“So the South China Sea has become a flashpoint for war.”

China also had a grand military plan in place, he said, which included claiming the land, and blocking the US military.

“The Chinese need resources to feed the ‘Chinese miracle’. They see it as part of their manifesto of destiny,” he said.

“Those resources are central to the health of China.”

So who would fire the first shot? America, “if things spin out of control”, Prof Siracussa said.

“I’d say the war with China will probably take place in the next 10 years,” he said.

A statement issued on the US Department of Defense website said Mr Carter’s had met with the China’s vice-chairman of the Central Military Commission, General Fan Changlong, at the Pentagon last week.

“Secretary Carter stressed his commitment to developing a sustained and substantive US-China military-to-military relationship based on a shared desire to deepen practical, concrete cooperation in areas of mutual interest,” the statement said.

The pair also exchanged views over concerns in the South China Sea and called on China and to “implement a lasting halt on land reclamation, cease further militarisation, and pursue a peaceful resolution of territorial disputes in accordance with international law”.

China’s General Fan Changlong and Secretary of Defense Ashton Carter listen to the US nat

China’s General Fan Changlong and Secretary of Defense Ashton Carter listen to the US national anthem at the Pentagon. Picture: Alex Wong/Getty Images Source: AFP

Cold War thinking

Prof Siracussa said the world was watching this issue and, as a result, other countries could very well be stockpiling weapons in preparation for a war.

That theory is backed up by a new report on nuclear stockpiles.

Nuclear armed states continue to upgrade their stockpiles despite an international trend towards disarmament, The Stockholm International Peace Research Institute’s annual disarmament report revealed.

It pointed to extensive “long-term modernisation programs” in the world’s two largest nuclear powers — the US and Russia — which account for 90 per cent of the weapons.

“Despite renewed international interest in prioritising nuclear disarmament, the modernisation programs under way in the nuclear weapon-possessing states suggests that none of them will give up their nuclear arsenals in the foreseeable future,” institute researcher Shannon Kile said in a statement.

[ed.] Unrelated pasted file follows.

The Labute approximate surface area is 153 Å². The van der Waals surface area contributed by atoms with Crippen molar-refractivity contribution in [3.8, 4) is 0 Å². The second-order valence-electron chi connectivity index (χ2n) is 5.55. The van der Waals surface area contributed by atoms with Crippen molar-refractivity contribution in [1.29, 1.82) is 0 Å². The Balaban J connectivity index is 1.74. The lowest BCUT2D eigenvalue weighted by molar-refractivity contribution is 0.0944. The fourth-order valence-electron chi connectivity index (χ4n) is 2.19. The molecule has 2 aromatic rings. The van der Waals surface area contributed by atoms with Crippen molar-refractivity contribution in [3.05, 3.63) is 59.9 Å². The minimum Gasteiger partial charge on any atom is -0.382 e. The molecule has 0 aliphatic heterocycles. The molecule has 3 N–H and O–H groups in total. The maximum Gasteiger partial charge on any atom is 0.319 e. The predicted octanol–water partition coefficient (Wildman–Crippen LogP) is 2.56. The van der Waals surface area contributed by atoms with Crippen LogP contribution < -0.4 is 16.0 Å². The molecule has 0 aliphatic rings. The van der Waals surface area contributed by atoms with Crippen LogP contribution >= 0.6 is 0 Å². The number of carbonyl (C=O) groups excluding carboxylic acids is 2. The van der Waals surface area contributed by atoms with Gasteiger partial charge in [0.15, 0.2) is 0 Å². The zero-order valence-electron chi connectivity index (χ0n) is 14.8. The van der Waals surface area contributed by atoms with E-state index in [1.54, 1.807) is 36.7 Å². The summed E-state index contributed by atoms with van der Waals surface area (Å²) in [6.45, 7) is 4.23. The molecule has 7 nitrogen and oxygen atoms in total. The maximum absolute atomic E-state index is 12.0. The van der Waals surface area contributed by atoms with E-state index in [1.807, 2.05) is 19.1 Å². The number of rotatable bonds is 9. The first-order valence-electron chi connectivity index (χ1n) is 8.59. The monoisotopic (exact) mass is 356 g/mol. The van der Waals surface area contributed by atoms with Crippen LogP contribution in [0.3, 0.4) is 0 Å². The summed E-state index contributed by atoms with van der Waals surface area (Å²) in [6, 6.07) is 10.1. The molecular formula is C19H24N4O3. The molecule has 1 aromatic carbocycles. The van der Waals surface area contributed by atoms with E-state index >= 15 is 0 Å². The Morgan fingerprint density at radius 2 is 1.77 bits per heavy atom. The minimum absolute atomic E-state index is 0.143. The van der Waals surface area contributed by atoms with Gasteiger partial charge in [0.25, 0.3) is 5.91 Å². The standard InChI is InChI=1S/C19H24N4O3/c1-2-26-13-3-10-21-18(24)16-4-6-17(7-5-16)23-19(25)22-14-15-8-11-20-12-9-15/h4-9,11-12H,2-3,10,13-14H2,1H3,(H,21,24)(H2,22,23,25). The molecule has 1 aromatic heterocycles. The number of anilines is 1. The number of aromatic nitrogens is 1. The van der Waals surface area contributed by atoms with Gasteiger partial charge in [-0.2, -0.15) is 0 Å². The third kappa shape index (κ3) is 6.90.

The other three nuclear armed states legally recognised by the 1968 Nuclear Non-Proliferation Treaty — China (260 warheads), France (300 warheads) and Britain (215 warheads) — are “either developing or deploying new nuclear weapon systems or have announced their intention to do so”.

China was the only state among the five global nuclear powers to have a “modest” increase in the size of its arsenal.

While the remaining nuclear states — India (90 to 100 warheads), Pakistan (100 to 120 warheads) and Israel (80 warheads) — have considerably smaller stockpiles, India and Pakistan continue to increase their arsenals, while Israel has tested long-range ballistic missiles.

North Korea is believed to be developing its arsenal of six to eight warheads, but the institute said “technical progress” was difficult to assess.

Reliable information on nuclear stockpiles varied greatly between states, with the US getting top marks for transparency in the report, while Britain and France were more restrictive.

Russia divulged nothing officially, except in bilateral contacts with the US.

In Asia, China revealed little about its arsenal and the only information made public by nuclear rivals India and Pakistan was announcements of missile tests.

The five nuclear powers and members of the UN Security Council — US, Russia, China, Britain and France — along with Germany, are in ongoing talks with Iran to persuade the Islamic Republic not to develop nuclear weapons in exchange for the lifting of international sanctions.

Between 2010 and 2015 the number of warheads fell from 22,600 to 15,850, the report said.